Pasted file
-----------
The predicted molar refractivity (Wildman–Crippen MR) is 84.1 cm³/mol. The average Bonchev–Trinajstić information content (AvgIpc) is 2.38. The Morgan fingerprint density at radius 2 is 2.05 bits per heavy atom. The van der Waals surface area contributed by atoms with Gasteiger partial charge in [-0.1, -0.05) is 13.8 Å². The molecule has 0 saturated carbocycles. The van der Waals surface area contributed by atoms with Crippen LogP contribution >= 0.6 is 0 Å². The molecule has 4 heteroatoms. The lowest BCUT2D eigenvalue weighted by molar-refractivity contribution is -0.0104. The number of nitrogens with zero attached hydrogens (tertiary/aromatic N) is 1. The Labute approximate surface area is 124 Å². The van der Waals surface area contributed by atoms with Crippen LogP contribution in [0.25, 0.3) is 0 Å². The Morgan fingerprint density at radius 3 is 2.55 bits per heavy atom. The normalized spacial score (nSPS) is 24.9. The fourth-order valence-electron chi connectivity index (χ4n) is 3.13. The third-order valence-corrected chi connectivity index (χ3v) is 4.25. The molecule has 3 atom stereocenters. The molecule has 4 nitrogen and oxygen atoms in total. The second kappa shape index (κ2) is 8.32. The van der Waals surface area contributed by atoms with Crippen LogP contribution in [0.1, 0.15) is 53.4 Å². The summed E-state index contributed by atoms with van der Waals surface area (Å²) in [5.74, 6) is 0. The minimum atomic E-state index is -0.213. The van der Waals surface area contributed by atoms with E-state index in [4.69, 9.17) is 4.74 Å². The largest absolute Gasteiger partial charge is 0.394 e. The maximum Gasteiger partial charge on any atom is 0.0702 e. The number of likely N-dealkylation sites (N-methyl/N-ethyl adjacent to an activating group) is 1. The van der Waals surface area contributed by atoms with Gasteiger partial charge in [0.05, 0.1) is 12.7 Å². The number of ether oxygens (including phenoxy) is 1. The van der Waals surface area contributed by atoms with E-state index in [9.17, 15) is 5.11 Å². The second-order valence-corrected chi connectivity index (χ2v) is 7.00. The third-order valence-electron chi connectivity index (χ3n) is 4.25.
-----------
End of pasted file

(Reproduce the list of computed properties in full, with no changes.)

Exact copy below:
The predicted molar refractivity (Wildman–Crippen MR) is 84.1 cm³/mol. The average Bonchev–Trinajstić information content (AvgIpc) is 2.38. The Morgan fingerprint density at radius 2 is 2.05 bits per heavy atom. The van der Waals surface area contributed by atoms with Gasteiger partial charge in [-0.1, -0.05) is 13.8 Å². The molecule has 0 saturated carbocycles. The van der Waals surface area contributed by atoms with Crippen LogP contribution >= 0.6 is 0 Å². The molecule has 4 heteroatoms. The lowest BCUT2D eigenvalue weighted by molar-refractivity contribution is -0.0104. The number of nitrogens with zero attached hydrogens (tertiary/aromatic N) is 1. The Labute approximate surface area is 124 Å². The van der Waals surface area contributed by atoms with Crippen LogP contribution in [0.25, 0.3) is 0 Å². The Morgan fingerprint density at radius 3 is 2.55 bits per heavy atom. The normalized spacial score (nSPS) is 24.9. The fourth-order valence-electron chi connectivity index (χ4n) is 3.13. The third-order valence-corrected chi connectivity index (χ3v) is 4.25. The molecule has 3 atom stereocenters. The molecule has 4 nitrogen and oxygen atoms in total. The second kappa shape index (κ2) is 8.32. The van der Waals surface area contributed by atoms with Crippen LogP contribution in [0.1, 0.15) is 53.4 Å². The summed E-state index contributed by atoms with van der Waals surface area (Å²) in [5.74, 6) is 0. The minimum atomic E-state index is -0.213. The van der Waals surface area contributed by atoms with E-state index in [4.69, 9.17) is 4.74 Å². The largest absolute Gasteiger partial charge is 0.394 e. The maximum Gasteiger partial charge on any atom is 0.0702 e. The number of likely N-dealkylation sites (N-methyl/N-ethyl adjacent to an activating group) is 1. The van der Waals surface area contributed by atoms with Gasteiger partial charge in [0.05, 0.1) is 12.7 Å². The number of ether oxygens (including phenoxy) is 1. The van der Waals surface area contributed by atoms with E-state index in [9.17, 15) is 5.11 Å². The second-order valence-corrected chi connectivity index (χ2v) is 7.00. The third-order valence-electron chi connectivity index (χ3n) is 4.25.